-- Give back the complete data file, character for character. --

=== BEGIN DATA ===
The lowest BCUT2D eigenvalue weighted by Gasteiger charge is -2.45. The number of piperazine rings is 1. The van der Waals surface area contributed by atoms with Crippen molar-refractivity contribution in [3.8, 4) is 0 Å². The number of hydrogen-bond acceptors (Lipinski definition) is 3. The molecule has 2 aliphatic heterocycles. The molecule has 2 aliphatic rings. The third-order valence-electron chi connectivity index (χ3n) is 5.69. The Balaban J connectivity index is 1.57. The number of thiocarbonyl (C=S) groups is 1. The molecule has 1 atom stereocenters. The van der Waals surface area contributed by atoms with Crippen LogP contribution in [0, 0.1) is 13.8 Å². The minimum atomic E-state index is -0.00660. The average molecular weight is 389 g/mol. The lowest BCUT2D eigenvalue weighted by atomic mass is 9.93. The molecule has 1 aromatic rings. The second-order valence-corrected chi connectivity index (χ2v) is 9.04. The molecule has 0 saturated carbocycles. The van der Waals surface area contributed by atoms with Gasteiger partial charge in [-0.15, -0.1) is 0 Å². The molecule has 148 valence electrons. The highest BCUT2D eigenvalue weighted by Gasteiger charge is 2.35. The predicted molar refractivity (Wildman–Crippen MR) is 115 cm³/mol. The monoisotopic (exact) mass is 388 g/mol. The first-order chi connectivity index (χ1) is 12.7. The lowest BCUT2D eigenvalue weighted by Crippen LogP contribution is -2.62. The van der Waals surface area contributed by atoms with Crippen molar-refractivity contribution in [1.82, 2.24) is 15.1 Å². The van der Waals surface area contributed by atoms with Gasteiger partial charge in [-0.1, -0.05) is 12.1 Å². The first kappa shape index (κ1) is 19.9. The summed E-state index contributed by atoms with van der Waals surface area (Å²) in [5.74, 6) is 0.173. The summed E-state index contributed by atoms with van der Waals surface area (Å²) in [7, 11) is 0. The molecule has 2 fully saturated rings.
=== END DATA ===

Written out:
The lowest BCUT2D eigenvalue weighted by Gasteiger charge is -2.45. The number of piperazine rings is 1. The van der Waals surface area contributed by atoms with Crippen molar-refractivity contribution in [3.8, 4) is 0 Å². The number of hydrogen-bond acceptors (Lipinski definition) is 3. The molecule has 2 aliphatic heterocycles. The molecule has 2 aliphatic rings. The third-order valence-electron chi connectivity index (χ3n) is 5.69. The Balaban J connectivity index is 1.57. The number of thiocarbonyl (C=S) groups is 1. The molecule has 1 atom stereocenters. The van der Waals surface area contributed by atoms with Crippen LogP contribution in [0, 0.1) is 13.8 Å². The minimum atomic E-state index is -0.00660. The average molecular weight is 389 g/mol. The lowest BCUT2D eigenvalue weighted by atomic mass is 9.93. The molecule has 1 aromatic rings. The second-order valence-corrected chi connectivity index (χ2v) is 9.04. The molecule has 0 saturated carbocycles. The van der Waals surface area contributed by atoms with Gasteiger partial charge in [-0.15, -0.1) is 0 Å². The molecule has 148 valence electrons. The highest BCUT2D eigenvalue weighted by Gasteiger charge is 2.35. The predicted molar refractivity (Wildman–Crippen MR) is 115 cm³/mol. The monoisotopic (exact) mass is 388 g/mol. The first-order chi connectivity index (χ1) is 12.7. The lowest BCUT2D eigenvalue weighted by Crippen LogP contribution is -2.62. The van der Waals surface area contributed by atoms with Crippen molar-refractivity contribution in [1.82, 2.24) is 15.1 Å². The van der Waals surface area contributed by atoms with Gasteiger partial charge in [-0.1, -0.05) is 12.1 Å². The first kappa shape index (κ1) is 19.9. The summed E-state index contributed by atoms with van der Waals surface area (Å²) in [5.74, 6) is 0.173. The summed E-state index contributed by atoms with van der Waals surface area (Å²) in [7, 11) is 0. The molecule has 2 fully saturated rings.